John SchwartzThe foundation for the career success and generosity of John Schwartz ’67 was laid early, in Lester Prairie, then a town of 1,000, 50 miles west of the Twin Cities. There, long before he pledged a substantial estate gift to fund Augsburg’s choral music, he grew up in a musical family, singing and playing piano, pipe organ, and percussion. There, to keep school activities such as student government, sports, band, and theater alive, everyone had to participate. And it was there that his parents seeded his commitment to education, hard work, mutual respect, and philanthropy.

“My father valued education because he never had it,” Schwartz says. His father, Norman, was in 8th grade when his mother died in childbirth; he quit school to help raise four younger siblings. But he was ambitious and built a life as a farm implement dealer, bulk propane distributor, inventor, and manufacturer. Buyers for his patented tip-down truck bed came from as far away as Oregon, Schwartz discovered years later while working there.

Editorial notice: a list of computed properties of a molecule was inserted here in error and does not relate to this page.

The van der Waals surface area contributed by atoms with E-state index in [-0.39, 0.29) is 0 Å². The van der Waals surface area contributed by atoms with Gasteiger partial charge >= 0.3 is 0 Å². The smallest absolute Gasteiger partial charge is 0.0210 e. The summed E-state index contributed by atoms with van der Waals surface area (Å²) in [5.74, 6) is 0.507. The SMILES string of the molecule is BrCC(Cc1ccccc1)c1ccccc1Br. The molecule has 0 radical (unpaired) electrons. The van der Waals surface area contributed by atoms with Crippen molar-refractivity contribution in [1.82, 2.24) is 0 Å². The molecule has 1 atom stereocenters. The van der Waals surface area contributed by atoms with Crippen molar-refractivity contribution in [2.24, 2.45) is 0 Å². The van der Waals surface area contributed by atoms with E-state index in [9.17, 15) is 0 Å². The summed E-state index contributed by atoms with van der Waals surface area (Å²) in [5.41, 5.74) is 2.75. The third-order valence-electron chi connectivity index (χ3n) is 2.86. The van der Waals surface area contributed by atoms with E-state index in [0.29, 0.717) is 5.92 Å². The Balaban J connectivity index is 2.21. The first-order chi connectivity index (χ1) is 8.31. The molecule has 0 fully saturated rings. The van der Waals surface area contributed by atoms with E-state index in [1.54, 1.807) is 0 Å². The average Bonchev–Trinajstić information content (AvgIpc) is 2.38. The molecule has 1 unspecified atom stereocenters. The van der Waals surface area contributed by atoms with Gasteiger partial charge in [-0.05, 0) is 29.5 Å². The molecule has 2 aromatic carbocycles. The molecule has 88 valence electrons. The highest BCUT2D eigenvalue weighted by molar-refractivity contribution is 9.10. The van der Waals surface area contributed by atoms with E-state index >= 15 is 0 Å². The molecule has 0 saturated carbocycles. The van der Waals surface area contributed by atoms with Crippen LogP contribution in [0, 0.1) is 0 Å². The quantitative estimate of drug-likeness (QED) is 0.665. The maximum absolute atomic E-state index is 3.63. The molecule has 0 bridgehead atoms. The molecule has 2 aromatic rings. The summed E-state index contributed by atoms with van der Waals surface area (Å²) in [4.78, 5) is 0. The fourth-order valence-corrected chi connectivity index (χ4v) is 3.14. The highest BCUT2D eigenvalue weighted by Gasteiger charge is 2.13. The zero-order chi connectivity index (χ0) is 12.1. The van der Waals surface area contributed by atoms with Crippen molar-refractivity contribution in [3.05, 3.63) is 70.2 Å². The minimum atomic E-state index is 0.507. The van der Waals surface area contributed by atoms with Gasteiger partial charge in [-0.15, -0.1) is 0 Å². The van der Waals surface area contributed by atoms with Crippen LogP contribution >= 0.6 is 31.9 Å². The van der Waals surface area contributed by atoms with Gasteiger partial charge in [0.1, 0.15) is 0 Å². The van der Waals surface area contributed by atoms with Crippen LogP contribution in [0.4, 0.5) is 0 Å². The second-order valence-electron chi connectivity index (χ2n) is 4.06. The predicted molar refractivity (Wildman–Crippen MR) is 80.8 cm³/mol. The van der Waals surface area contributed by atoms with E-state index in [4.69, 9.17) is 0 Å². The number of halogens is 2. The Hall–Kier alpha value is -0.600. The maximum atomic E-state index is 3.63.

“When I was in high school, he told me that I should get a business degree because it prepares you for many things,” recalls Schwartz. He remembers sitting at the kitchen table one morning while his mother read a “hot jobs” article in the newspaper. “She told me that hospital administration was one of them. So when I took my ACT test and had to put down my future goal, I wrote ‘hospital administrator.’” The ACT supervisor saw it and scoffed aloud; formally educated hospital administrators were rare then, and what kind of young person would choose such a career anyway? A determined one, apparently.